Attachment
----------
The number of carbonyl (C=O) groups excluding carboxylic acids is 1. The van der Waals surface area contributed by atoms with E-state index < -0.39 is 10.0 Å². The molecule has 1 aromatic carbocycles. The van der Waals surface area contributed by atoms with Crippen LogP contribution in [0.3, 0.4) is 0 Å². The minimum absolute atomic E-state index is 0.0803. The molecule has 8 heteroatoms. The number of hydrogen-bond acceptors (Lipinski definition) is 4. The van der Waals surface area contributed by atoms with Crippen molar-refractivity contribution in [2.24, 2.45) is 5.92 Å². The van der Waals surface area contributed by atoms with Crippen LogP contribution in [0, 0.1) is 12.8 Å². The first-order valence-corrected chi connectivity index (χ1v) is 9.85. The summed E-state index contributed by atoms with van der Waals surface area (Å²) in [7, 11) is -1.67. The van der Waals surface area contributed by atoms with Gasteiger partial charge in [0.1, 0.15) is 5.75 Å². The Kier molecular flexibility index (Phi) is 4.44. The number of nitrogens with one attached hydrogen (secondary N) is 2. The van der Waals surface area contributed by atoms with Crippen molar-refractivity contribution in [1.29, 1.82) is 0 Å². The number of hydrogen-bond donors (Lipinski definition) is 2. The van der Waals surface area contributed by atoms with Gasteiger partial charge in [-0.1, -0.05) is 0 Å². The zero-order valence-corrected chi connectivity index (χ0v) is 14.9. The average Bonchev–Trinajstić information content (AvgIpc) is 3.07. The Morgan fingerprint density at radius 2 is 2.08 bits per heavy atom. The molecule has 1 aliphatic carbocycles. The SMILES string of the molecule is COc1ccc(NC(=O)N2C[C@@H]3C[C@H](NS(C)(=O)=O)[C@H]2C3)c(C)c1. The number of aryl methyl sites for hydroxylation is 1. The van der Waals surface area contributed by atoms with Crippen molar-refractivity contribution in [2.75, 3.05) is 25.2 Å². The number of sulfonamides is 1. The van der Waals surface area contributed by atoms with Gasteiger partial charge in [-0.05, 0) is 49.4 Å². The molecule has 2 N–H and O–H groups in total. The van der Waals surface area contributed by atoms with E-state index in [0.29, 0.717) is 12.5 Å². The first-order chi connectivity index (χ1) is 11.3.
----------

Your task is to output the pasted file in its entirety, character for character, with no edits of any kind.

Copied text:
The number of carbonyl (C=O) groups excluding carboxylic acids is 1. The van der Waals surface area contributed by atoms with E-state index < -0.39 is 10.0 Å². The molecule has 1 aromatic carbocycles. The van der Waals surface area contributed by atoms with Crippen LogP contribution in [0.3, 0.4) is 0 Å². The minimum absolute atomic E-state index is 0.0803. The molecule has 8 heteroatoms. The number of hydrogen-bond acceptors (Lipinski definition) is 4. The van der Waals surface area contributed by atoms with Crippen molar-refractivity contribution in [2.24, 2.45) is 5.92 Å². The van der Waals surface area contributed by atoms with Crippen LogP contribution in [0, 0.1) is 12.8 Å². The first-order valence-corrected chi connectivity index (χ1v) is 9.85. The summed E-state index contributed by atoms with van der Waals surface area (Å²) in [7, 11) is -1.67. The van der Waals surface area contributed by atoms with Gasteiger partial charge in [0.1, 0.15) is 5.75 Å². The Kier molecular flexibility index (Phi) is 4.44. The number of nitrogens with one attached hydrogen (secondary N) is 2. The van der Waals surface area contributed by atoms with Crippen molar-refractivity contribution in [1.29, 1.82) is 0 Å². The number of hydrogen-bond donors (Lipinski definition) is 2. The van der Waals surface area contributed by atoms with Gasteiger partial charge in [-0.1, -0.05) is 0 Å². The zero-order valence-corrected chi connectivity index (χ0v) is 14.9. The average Bonchev–Trinajstić information content (AvgIpc) is 3.07. The Morgan fingerprint density at radius 2 is 2.08 bits per heavy atom. The molecule has 1 aliphatic carbocycles. The SMILES string of the molecule is COc1ccc(NC(=O)N2C[C@@H]3C[C@H](NS(C)(=O)=O)[C@H]2C3)c(C)c1. The number of aryl methyl sites for hydroxylation is 1. The van der Waals surface area contributed by atoms with Crippen molar-refractivity contribution in [2.75, 3.05) is 25.2 Å². The number of sulfonamides is 1. The van der Waals surface area contributed by atoms with Gasteiger partial charge in [-0.05, 0) is 49.4 Å². The molecule has 2 N–H and O–H groups in total. The van der Waals surface area contributed by atoms with E-state index in [0.29, 0.717) is 12.5 Å². The first-order chi connectivity index (χ1) is 11.3.